Water worlds can support life – we don’t need another ‘Earth,’ study finds
After running more than 1,000 simulations, researchers at the University of Chicago and Pennsylvania State University found that ocean planets can stay in the “sweet spot” needed to support the cycling of minerals and gases that keep the climate stable on Earth, for much longer than previously assumed.
“This really pushes back against the idea you need an Earth clone – that is, a planet with some land and a shallow ocean,” said Edwin Kite, assistant professor of geophysical sciences at UChicago and lead author of the study. The team’s findings are published in the Astrophysical Journal.
Astronomers have been scoping the solar system for Earth-like planets that could one day support life for decades – resulting in the relatively recent discovery of several exoplanets that appear to be humankind’s best shot at an alternative to their home planet.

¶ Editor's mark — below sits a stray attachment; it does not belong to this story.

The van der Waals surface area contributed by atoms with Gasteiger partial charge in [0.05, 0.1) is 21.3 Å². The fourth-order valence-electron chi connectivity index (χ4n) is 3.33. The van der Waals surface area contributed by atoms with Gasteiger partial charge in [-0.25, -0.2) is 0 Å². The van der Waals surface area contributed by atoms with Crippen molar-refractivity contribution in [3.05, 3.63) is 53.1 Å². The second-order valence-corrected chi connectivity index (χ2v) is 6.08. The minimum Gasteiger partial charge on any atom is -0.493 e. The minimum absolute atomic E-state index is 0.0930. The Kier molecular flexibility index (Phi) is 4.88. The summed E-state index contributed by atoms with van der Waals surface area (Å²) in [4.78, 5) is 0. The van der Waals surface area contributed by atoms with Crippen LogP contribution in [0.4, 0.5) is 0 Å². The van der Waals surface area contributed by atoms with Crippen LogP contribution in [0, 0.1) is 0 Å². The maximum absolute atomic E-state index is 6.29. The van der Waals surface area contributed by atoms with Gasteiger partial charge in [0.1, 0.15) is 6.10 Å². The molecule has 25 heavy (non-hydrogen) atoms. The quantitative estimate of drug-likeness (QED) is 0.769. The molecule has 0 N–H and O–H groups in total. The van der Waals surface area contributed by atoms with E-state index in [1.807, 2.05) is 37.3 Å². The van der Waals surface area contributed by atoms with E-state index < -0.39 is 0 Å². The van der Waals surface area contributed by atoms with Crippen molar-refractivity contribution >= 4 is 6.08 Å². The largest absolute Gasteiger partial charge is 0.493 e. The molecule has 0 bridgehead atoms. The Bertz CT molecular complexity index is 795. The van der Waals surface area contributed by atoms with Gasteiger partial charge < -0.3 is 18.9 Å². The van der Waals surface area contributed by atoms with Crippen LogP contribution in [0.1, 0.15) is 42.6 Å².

However, some of the exoplanet options have been deemed less viable because they’re completely covered in an ocean hundreds of miles deep, covering all rock and suppressing volcanoes.
Through a simulation of thousands of randomly-generated planets which tracked their climate evolution over billions of years, the team found that many sitting in just the right location around their stars stayed stable for longer than expected.
“The surprise was that many of them stay stable for more than a billion years, just by luck of the draw,” Kite said. “Our best guess is that it’s on the order of 10 percent of them.”
Kite says the scientific community has been too quick to disregard the ocean planets because they can’t regulate their temperature in the way Earth does – by drawing down greenhouse gases into minerals and warming the planet by releasing them via volcanoes.
The team found that any planet with the right amount of carbon and the ability to cycle it between the atmosphere and ocean is enough to maintain the planet’s balance.
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